104 high-resolution clocks though, it also simplifies the handling of
105 absolute timers based on a low-resolution CLOCK_REALTIME. The existing
106 implementation needed to keep an extra list of all armed absolute
107 CLOCK_REALTIME timers along with complex locking. In case of
108 settimeofday and NTP, all the timers (!) had to be dequeued, the
109 time-changing code had to fix them up one by one, and all of them had to
110 be enqueued again. The time-ordered enqueueing and the storage of the
111 expiry time in absolute time units removes all this complex and poorly
112 scaling code from the posix-timer implementation - the clock can simply
113 be set without having to touch the rbtree. This also makes the handling
114 of posix-timers simpler in general.
116 The locking and per-CPU behavior of hrtimers was mostly taken from the
117 existing timer wheel code, as it is mature and well suited. Sharing code
118 was not really a win, due to the different data structures. Also, the
119 hrtimer functions now have clearer behavior and clearer names - such as
120 hrtimer_try_to_cancel() and hrtimer_cancel() [which are roughly
121 equivalent to del_timer() and del_timer_sync()] - so there's no direct
122 1:1 mapping between them on the algorithmical level, and thus no real
123 potential for code sharing either.
125 Basic data types: every time value, absolute or relative, is in a
126 special nanosecond-resolution type: ktime_t. The kernel-internal
127 representation of ktime_t values and operations is implemented via
128 macros and inline functions, and can be switched between a "hybrid
129 union" type and a plain "scalar" 64bit nanoseconds representation (at
130 compile time). The hybrid union type optimizes time conversions on 32bit
131 CPUs. This build-time-selectable ktime_t storage format was implemented
132 to avoid the performance impact of 64-bit multiplications and divisions
133 on 32bit CPUs. Such operations are frequently necessary to convert
134 between the storage formats provided by kernel and userspace interfaces
135 and the internal time format. (See include/linux/ktime.h for further
136 details.)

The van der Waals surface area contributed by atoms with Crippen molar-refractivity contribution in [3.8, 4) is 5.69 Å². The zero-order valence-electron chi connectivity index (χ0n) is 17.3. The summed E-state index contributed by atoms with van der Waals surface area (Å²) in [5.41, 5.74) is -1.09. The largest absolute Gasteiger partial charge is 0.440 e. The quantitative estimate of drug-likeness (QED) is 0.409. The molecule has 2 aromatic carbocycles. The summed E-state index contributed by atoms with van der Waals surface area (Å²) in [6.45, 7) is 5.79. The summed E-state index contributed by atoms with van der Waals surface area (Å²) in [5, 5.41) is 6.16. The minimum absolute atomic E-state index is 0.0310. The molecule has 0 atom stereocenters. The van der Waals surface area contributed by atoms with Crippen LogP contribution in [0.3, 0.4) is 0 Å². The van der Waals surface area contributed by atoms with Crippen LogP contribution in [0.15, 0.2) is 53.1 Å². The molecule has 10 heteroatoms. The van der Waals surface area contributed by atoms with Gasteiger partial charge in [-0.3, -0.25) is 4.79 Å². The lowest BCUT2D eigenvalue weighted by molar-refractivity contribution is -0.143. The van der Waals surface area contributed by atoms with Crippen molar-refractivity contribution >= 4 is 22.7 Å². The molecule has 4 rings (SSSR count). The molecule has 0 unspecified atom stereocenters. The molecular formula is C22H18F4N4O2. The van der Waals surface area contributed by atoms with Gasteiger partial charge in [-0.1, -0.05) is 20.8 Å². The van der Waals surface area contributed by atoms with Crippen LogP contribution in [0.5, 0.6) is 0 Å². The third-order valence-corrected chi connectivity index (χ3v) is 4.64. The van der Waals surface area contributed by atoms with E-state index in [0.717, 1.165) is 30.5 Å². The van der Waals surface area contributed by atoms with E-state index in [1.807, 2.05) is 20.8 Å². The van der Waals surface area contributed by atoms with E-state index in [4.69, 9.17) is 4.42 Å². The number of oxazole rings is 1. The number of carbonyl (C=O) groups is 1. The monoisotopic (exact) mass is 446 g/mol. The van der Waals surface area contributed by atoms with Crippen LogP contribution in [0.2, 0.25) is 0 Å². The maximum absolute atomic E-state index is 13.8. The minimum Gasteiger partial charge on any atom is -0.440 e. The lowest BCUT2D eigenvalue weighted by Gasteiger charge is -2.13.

138 hrtimers - rounding of timer values
139 -----------------------------------
141 the hrtimer code will round timer events to lower-resolution clocks
142 because it has to. Otherwise it will do no artificial rounding at all.
144 one question is, what resolution value should be returned to the user by
145 the clock_getres() interface. This will return whatever real resolution
146 a given clock has - be it low-res, high-res, or artificially-low-res.
148 hrtimers - testing and verification
149 ----------------------------------
151 We used the high-resolution clock subsystem ontop of hrtimers to verify
152 the hrtimer implementation details in praxis, and we also ran the posix
153 timer tests in order to ensure specification compliance. We also ran
154 tests on low-resolution clocks.
156 The hrtimer patch converts the following kernel functionality to use
157 hrtimers:
159 - nanosleep
160 - itimers
161 - posix-timers
163 The conversion of nanosleep and posix-timers enabled the unification of
164 nanosleep and clock_nanosleep.
166 The code was successfully compiled for the following platforms:
168 i386, x86_64, ARM, PPC, PPC64, IA64
170 The code was run-tested on the following platforms:
172 i386(UP/SMP), x86_64(UP/SMP), ARM, PPC
174 hrtimers were also integrated into the -rt tree, along with a
175 hrtimers-based high-resolution clock implementation, so the hrtimers
176 code got a healthy amount of testing and use in practice.
178 Thomas Gleixner, Ingo Molnar